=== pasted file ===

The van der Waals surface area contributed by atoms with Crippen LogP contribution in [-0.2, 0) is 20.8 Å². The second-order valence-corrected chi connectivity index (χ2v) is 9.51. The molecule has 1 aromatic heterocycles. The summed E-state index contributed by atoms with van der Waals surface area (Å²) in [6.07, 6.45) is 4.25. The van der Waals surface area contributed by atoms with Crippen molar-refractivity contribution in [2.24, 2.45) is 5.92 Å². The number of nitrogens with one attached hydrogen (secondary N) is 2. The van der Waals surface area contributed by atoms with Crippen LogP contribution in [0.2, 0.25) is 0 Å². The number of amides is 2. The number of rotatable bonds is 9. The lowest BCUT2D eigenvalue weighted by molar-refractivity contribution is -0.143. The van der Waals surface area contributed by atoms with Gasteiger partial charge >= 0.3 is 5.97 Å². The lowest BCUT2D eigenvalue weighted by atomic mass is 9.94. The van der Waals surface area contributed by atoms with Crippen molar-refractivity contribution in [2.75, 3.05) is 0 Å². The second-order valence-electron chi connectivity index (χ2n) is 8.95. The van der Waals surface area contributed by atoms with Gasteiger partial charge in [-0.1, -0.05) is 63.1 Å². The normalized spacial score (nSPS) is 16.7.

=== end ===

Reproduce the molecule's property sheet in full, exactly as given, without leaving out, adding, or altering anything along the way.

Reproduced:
The van der Waals surface area contributed by atoms with Crippen LogP contribution in [-0.2, 0) is 20.8 Å². The second-order valence-corrected chi connectivity index (χ2v) is 9.51. The molecule has 1 aromatic heterocycles. The summed E-state index contributed by atoms with van der Waals surface area (Å²) in [6.07, 6.45) is 4.25. The van der Waals surface area contributed by atoms with Crippen molar-refractivity contribution in [2.24, 2.45) is 5.92 Å². The number of nitrogens with one attached hydrogen (secondary N) is 2. The van der Waals surface area contributed by atoms with Crippen LogP contribution in [0.2, 0.25) is 0 Å². The number of amides is 2. The number of rotatable bonds is 9. The lowest BCUT2D eigenvalue weighted by molar-refractivity contribution is -0.143. The van der Waals surface area contributed by atoms with Gasteiger partial charge >= 0.3 is 5.97 Å². The lowest BCUT2D eigenvalue weighted by atomic mass is 9.94. The van der Waals surface area contributed by atoms with Crippen molar-refractivity contribution in [2.75, 3.05) is 0 Å². The second-order valence-electron chi connectivity index (χ2n) is 8.95. The van der Waals surface area contributed by atoms with Gasteiger partial charge in [-0.1, -0.05) is 63.1 Å². The normalized spacial score (nSPS) is 16.7.